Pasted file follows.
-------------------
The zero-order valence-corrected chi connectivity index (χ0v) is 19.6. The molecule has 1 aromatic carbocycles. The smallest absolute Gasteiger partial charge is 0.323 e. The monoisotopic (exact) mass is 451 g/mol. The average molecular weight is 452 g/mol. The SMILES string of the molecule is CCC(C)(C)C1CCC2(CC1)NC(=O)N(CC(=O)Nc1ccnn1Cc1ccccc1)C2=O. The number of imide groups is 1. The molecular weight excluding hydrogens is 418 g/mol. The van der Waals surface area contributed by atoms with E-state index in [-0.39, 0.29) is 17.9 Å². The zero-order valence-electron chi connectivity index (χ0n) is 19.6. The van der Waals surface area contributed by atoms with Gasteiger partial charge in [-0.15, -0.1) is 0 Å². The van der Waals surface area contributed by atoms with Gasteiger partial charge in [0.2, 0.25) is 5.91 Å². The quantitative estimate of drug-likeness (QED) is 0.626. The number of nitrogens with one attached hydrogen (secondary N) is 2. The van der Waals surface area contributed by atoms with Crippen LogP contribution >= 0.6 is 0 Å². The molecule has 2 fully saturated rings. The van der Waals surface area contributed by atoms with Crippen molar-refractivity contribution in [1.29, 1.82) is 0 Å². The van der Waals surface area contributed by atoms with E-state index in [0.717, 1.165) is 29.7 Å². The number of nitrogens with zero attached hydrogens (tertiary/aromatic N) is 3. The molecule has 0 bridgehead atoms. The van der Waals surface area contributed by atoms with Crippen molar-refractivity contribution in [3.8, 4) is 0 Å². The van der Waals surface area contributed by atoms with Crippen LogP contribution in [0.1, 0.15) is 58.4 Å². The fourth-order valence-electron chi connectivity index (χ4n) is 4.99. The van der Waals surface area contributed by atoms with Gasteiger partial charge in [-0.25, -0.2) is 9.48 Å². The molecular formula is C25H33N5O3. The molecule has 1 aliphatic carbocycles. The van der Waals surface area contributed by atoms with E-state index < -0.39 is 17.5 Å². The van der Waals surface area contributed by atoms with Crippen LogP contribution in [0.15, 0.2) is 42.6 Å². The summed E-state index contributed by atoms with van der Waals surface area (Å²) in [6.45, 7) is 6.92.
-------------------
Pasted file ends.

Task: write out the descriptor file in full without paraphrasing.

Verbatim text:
The zero-order valence-corrected chi connectivity index (χ0v) is 19.6. The molecule has 1 aromatic carbocycles. The smallest absolute Gasteiger partial charge is 0.323 e. The monoisotopic (exact) mass is 451 g/mol. The average molecular weight is 452 g/mol. The SMILES string of the molecule is CCC(C)(C)C1CCC2(CC1)NC(=O)N(CC(=O)Nc1ccnn1Cc1ccccc1)C2=O. The number of imide groups is 1. The molecular weight excluding hydrogens is 418 g/mol. The van der Waals surface area contributed by atoms with E-state index in [-0.39, 0.29) is 17.9 Å². The zero-order valence-electron chi connectivity index (χ0n) is 19.6. The van der Waals surface area contributed by atoms with Gasteiger partial charge in [-0.15, -0.1) is 0 Å². The van der Waals surface area contributed by atoms with Gasteiger partial charge in [0.2, 0.25) is 5.91 Å². The quantitative estimate of drug-likeness (QED) is 0.626. The number of nitrogens with one attached hydrogen (secondary N) is 2. The van der Waals surface area contributed by atoms with Crippen LogP contribution >= 0.6 is 0 Å². The molecule has 2 fully saturated rings. The van der Waals surface area contributed by atoms with Crippen molar-refractivity contribution in [1.29, 1.82) is 0 Å². The van der Waals surface area contributed by atoms with E-state index in [0.717, 1.165) is 29.7 Å². The number of nitrogens with zero attached hydrogens (tertiary/aromatic N) is 3. The molecule has 0 bridgehead atoms. The van der Waals surface area contributed by atoms with Crippen molar-refractivity contribution in [3.8, 4) is 0 Å². The van der Waals surface area contributed by atoms with Crippen LogP contribution in [0.1, 0.15) is 58.4 Å². The fourth-order valence-electron chi connectivity index (χ4n) is 4.99. The van der Waals surface area contributed by atoms with Gasteiger partial charge in [-0.25, -0.2) is 9.48 Å². The molecular formula is C25H33N5O3. The molecule has 1 aliphatic carbocycles. The van der Waals surface area contributed by atoms with E-state index < -0.39 is 17.5 Å². The van der Waals surface area contributed by atoms with Crippen LogP contribution in [0.15, 0.2) is 42.6 Å². The summed E-state index contributed by atoms with van der Waals surface area (Å²) in [6.45, 7) is 6.92.